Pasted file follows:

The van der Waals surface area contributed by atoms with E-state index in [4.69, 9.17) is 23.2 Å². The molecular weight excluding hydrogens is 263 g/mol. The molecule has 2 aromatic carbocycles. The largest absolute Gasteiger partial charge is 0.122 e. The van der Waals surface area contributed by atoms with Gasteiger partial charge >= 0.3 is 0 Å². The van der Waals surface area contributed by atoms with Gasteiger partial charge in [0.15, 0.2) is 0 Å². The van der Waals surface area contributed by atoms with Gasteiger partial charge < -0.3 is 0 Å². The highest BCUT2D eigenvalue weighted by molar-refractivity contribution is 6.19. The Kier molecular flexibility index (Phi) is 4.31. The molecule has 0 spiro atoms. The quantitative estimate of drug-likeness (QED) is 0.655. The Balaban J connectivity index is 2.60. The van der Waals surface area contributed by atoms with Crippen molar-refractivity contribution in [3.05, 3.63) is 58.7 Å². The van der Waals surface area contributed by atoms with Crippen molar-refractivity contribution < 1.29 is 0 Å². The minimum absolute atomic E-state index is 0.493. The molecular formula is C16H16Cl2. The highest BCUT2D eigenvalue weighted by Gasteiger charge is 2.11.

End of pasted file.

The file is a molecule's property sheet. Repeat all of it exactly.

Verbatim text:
The van der Waals surface area contributed by atoms with E-state index in [4.69, 9.17) is 23.2 Å². The molecular weight excluding hydrogens is 263 g/mol. The molecule has 2 aromatic carbocycles. The largest absolute Gasteiger partial charge is 0.122 e. The van der Waals surface area contributed by atoms with Gasteiger partial charge >= 0.3 is 0 Å². The van der Waals surface area contributed by atoms with Gasteiger partial charge in [0.15, 0.2) is 0 Å². The van der Waals surface area contributed by atoms with Gasteiger partial charge < -0.3 is 0 Å². The highest BCUT2D eigenvalue weighted by molar-refractivity contribution is 6.19. The Kier molecular flexibility index (Phi) is 4.31. The molecule has 0 spiro atoms. The quantitative estimate of drug-likeness (QED) is 0.655. The Balaban J connectivity index is 2.60. The van der Waals surface area contributed by atoms with Crippen molar-refractivity contribution in [3.05, 3.63) is 58.7 Å². The van der Waals surface area contributed by atoms with Crippen molar-refractivity contribution < 1.29 is 0 Å². The minimum absolute atomic E-state index is 0.493. The molecular formula is C16H16Cl2. The highest BCUT2D eigenvalue weighted by Gasteiger charge is 2.11.